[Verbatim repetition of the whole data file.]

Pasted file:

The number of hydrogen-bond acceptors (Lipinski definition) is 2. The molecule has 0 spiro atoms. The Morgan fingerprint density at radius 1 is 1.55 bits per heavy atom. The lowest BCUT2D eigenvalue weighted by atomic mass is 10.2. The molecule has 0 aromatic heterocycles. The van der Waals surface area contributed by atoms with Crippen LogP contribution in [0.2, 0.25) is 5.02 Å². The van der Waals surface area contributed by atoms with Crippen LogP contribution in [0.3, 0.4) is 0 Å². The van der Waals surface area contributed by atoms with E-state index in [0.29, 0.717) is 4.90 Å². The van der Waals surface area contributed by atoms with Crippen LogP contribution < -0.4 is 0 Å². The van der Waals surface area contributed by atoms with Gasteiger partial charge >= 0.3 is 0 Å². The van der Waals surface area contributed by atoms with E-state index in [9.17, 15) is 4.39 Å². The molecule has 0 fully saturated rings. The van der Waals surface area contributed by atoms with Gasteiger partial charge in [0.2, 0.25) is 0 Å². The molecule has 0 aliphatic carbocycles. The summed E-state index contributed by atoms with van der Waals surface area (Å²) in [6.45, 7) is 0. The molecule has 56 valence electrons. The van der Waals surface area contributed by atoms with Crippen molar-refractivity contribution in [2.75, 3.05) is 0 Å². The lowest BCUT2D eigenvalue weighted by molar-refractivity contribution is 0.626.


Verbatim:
The number of hydrogen-bond acceptors (Lipinski definition) is 2. The molecule has 0 spiro atoms. The Morgan fingerprint density at radius 1 is 1.55 bits per heavy atom. The lowest BCUT2D eigenvalue weighted by atomic mass is 10.2. The molecule has 0 aromatic heterocycles. The van der Waals surface area contributed by atoms with Crippen LogP contribution in [0.2, 0.25) is 5.02 Å². The van der Waals surface area contributed by atoms with Crippen LogP contribution in [0.3, 0.4) is 0 Å². The van der Waals surface area contributed by atoms with E-state index in [0.29, 0.717) is 4.90 Å². The van der Waals surface area contributed by atoms with Crippen LogP contribution < -0.4 is 0 Å². The van der Waals surface area contributed by atoms with Gasteiger partial charge >= 0.3 is 0 Å². The van der Waals surface area contributed by atoms with E-state index in [9.17, 15) is 4.39 Å². The molecule has 0 fully saturated rings. The van der Waals surface area contributed by atoms with Gasteiger partial charge in [0.2, 0.25) is 0 Å². The molecule has 0 aliphatic carbocycles. The summed E-state index contributed by atoms with van der Waals surface area (Å²) in [6.45, 7) is 0. The molecule has 56 valence electrons. The van der Waals surface area contributed by atoms with Crippen molar-refractivity contribution in [2.75, 3.05) is 0 Å². The lowest BCUT2D eigenvalue weighted by molar-refractivity contribution is 0.626.